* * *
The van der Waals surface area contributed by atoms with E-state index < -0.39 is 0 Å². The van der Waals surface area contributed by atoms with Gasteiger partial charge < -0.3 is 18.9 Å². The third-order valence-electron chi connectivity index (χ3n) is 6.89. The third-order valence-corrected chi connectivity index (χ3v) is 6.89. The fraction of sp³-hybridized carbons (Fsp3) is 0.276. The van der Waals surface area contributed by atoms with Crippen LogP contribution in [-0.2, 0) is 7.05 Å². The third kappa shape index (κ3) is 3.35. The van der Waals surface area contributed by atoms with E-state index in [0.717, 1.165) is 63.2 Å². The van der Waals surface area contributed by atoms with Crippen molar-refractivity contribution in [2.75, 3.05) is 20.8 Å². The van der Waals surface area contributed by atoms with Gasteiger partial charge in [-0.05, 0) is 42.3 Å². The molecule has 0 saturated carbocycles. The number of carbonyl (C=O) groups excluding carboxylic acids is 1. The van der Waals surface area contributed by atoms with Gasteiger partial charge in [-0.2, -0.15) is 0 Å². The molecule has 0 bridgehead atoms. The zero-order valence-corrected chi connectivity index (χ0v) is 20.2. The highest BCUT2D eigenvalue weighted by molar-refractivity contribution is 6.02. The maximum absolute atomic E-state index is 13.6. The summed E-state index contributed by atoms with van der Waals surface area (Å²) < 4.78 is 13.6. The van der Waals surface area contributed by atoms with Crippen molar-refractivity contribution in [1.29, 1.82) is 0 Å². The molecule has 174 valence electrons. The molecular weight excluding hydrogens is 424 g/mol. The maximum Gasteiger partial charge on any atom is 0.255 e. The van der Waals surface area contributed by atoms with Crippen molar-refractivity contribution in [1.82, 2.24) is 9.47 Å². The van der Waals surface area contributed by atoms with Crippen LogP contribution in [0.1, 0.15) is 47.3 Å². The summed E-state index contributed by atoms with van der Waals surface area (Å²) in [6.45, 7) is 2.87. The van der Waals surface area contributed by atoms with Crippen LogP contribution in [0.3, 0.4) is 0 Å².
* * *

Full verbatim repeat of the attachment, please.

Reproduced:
The van der Waals surface area contributed by atoms with E-state index < -0.39 is 0 Å². The van der Waals surface area contributed by atoms with Gasteiger partial charge < -0.3 is 18.9 Å². The third-order valence-electron chi connectivity index (χ3n) is 6.89. The third-order valence-corrected chi connectivity index (χ3v) is 6.89. The fraction of sp³-hybridized carbons (Fsp3) is 0.276. The van der Waals surface area contributed by atoms with Crippen LogP contribution in [-0.2, 0) is 7.05 Å². The third kappa shape index (κ3) is 3.35. The van der Waals surface area contributed by atoms with E-state index in [0.717, 1.165) is 63.2 Å². The van der Waals surface area contributed by atoms with Crippen molar-refractivity contribution in [2.75, 3.05) is 20.8 Å². The van der Waals surface area contributed by atoms with Gasteiger partial charge in [-0.05, 0) is 42.3 Å². The molecule has 0 saturated carbocycles. The number of carbonyl (C=O) groups excluding carboxylic acids is 1. The van der Waals surface area contributed by atoms with Gasteiger partial charge in [-0.2, -0.15) is 0 Å². The molecule has 0 bridgehead atoms. The zero-order valence-corrected chi connectivity index (χ0v) is 20.2. The highest BCUT2D eigenvalue weighted by molar-refractivity contribution is 6.02. The maximum absolute atomic E-state index is 13.6. The summed E-state index contributed by atoms with van der Waals surface area (Å²) < 4.78 is 13.6. The van der Waals surface area contributed by atoms with Crippen molar-refractivity contribution in [1.29, 1.82) is 0 Å². The molecule has 174 valence electrons. The molecular weight excluding hydrogens is 424 g/mol. The maximum Gasteiger partial charge on any atom is 0.255 e. The van der Waals surface area contributed by atoms with Crippen molar-refractivity contribution in [1.82, 2.24) is 9.47 Å². The van der Waals surface area contributed by atoms with Crippen LogP contribution in [0.1, 0.15) is 47.3 Å². The summed E-state index contributed by atoms with van der Waals surface area (Å²) in [6.45, 7) is 2.87. The van der Waals surface area contributed by atoms with Crippen LogP contribution in [0.3, 0.4) is 0 Å².